Friday, April 24, 2015

Permission, Permission Level and Permission Policy in SharePoint

Permission, Permission Level and Permission Policy are three very different functionalities yet closely related in SharePoint. This article presents my understanding of what they are and how they work in SharePoint. It has been written with SharePoint 2010 in reference.


Permission means an action allowing someone to do a particular thing. In SharePoint it means the same. So you have permissions like Add Items, Edit Items, Delete Items and 30 more permissions. Yes, there are in all 33 permissions in SharePoint.

Permissions are divided into three categories.

  • Site Permissions (18) – apply generally across a SharePoint site
  • List Permissions (12) – apply to content in lists and libraries
  • Personal Permissions (3) – apply to content that belongs to a single user

Permissions also depend on other permissions. For e.g. you must be able to open an item to view it. In this way, View Items permission depends on Open permission. Below is the complete list of all the permissions and dependent permissions.

Thursday, April 9, 2015

Disable uppercase menu in Visual Studio

When I started learning SharePoint I came across Visual Studio and its hideous upper case menu.

I don't know what was the reasoning behind this, but in Visual Studio Community 2013 version you turn this off to show more conventional title case menu.

For this go to "Tools > Options". Under "Environment > General" enable the option of "Turn off upper case in menu bar".

And you will get the menu in title case.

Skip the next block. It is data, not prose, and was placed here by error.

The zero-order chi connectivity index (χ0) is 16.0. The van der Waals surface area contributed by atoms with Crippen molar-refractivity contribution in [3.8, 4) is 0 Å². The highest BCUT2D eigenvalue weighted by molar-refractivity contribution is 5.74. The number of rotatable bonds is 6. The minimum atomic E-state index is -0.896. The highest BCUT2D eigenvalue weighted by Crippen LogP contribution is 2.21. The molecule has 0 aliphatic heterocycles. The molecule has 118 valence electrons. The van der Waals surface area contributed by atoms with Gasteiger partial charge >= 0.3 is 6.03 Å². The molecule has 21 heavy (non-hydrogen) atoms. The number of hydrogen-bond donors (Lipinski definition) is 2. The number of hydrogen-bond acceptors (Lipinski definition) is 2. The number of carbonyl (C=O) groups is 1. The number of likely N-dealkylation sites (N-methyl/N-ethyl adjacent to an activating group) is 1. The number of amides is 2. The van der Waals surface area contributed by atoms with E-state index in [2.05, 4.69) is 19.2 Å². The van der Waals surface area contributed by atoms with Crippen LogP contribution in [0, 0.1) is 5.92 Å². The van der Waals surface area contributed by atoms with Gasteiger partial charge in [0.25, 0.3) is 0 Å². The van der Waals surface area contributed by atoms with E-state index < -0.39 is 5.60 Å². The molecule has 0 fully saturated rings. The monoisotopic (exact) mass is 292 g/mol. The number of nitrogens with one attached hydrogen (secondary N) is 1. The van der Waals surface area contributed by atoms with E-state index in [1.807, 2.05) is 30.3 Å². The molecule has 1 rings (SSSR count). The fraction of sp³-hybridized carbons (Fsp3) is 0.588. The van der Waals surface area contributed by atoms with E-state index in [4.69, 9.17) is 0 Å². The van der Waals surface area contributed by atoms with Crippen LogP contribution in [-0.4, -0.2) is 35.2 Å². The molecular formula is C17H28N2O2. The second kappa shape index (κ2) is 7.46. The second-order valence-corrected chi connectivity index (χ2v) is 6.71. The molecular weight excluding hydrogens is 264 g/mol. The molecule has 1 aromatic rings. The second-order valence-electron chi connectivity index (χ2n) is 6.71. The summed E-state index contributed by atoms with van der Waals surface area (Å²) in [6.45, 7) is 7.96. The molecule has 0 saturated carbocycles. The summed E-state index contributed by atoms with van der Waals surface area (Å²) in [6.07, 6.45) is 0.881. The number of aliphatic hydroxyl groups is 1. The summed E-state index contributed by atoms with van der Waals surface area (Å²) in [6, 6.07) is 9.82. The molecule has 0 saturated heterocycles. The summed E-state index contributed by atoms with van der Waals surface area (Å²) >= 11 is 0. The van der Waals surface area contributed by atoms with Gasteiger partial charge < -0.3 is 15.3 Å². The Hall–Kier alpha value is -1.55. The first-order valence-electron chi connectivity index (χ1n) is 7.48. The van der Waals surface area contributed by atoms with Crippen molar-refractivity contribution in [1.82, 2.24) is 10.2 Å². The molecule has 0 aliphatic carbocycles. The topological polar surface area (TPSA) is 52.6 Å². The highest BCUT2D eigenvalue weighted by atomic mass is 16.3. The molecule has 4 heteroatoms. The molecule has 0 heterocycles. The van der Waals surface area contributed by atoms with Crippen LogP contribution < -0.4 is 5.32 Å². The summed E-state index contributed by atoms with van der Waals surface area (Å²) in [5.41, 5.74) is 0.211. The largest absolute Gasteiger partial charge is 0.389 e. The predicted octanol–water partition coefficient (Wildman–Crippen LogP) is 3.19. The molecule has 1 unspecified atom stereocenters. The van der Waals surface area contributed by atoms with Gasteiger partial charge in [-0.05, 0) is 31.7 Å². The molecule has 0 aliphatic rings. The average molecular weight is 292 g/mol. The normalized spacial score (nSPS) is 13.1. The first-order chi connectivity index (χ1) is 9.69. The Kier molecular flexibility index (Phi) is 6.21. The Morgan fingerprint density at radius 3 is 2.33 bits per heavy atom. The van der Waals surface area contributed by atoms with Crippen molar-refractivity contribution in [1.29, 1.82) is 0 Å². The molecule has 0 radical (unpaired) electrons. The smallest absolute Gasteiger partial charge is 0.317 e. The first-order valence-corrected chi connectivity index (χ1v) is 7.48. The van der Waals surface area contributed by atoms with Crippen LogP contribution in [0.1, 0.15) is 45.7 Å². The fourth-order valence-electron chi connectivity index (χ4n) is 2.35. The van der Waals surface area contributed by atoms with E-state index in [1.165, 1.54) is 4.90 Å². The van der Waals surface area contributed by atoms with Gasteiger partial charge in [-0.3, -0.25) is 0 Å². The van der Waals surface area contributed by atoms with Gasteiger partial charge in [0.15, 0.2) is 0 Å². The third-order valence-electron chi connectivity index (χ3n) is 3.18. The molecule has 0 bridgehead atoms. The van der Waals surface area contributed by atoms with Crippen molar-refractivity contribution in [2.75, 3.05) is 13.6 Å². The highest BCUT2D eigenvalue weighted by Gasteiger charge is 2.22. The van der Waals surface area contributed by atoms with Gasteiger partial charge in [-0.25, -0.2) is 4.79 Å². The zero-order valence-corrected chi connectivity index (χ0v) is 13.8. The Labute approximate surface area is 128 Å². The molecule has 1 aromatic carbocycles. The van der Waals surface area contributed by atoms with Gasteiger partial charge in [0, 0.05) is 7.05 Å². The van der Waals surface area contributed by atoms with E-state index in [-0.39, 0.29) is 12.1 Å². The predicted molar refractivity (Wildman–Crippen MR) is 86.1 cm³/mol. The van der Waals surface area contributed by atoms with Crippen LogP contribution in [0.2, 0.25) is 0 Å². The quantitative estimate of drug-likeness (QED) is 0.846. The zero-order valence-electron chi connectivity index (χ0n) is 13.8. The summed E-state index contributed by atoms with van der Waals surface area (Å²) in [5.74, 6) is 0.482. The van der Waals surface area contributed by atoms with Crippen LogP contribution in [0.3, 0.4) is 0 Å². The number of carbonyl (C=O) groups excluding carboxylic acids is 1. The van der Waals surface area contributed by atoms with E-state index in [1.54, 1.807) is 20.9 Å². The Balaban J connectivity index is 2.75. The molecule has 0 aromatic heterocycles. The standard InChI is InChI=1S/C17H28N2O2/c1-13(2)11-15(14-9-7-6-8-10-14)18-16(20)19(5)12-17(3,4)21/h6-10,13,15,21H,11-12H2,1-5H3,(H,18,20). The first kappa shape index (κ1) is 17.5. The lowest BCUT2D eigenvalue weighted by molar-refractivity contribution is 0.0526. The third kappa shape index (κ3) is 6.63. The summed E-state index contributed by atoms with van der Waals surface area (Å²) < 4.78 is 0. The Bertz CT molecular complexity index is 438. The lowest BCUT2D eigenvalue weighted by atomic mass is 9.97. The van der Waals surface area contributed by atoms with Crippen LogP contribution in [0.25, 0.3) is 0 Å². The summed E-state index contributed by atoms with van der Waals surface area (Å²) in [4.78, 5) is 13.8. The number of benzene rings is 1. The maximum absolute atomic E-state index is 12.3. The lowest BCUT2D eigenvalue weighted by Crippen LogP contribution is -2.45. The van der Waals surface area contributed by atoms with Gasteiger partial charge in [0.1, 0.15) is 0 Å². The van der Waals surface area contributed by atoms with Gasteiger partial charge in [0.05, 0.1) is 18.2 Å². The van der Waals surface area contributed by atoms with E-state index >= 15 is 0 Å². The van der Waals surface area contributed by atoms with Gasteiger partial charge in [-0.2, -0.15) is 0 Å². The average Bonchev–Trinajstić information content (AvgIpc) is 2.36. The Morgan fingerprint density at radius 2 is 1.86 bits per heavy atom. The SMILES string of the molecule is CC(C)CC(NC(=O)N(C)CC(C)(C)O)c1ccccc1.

Monday, April 6, 2015

Split string in JavaScript using regular expression

JavaScript has split() method which returns array of the substrings based on the separator character used. But you can also split a string using regular expression.

Say you have a credit card number which you want to split in array of four substrings with each substring consisting of 4 digits. For that you would use the match method of string.

var strValue = "1111222233334444";
var splitValues = strValue.match(/(\d{4})(\d{4})(\d{4})(\d{4})/);

// Start looping array from 1st index position as 0
// index position contains the entire parent string
for (var i=1 ; i<splitValues.length ; i++) {
 // Loop through the elements

Here, you use the match method and pass it the regular expression of (\d{4})(\d{4})(\d{4})(\d{4}) to split it into four equal substrings of four digits each. One thing to remember here is that the string returned here contains the parent string at the 0 index position and then the split substrings start at 1st position.

There is limitation here though — you need to know the number of characters in the string before hand, which might not be the case always.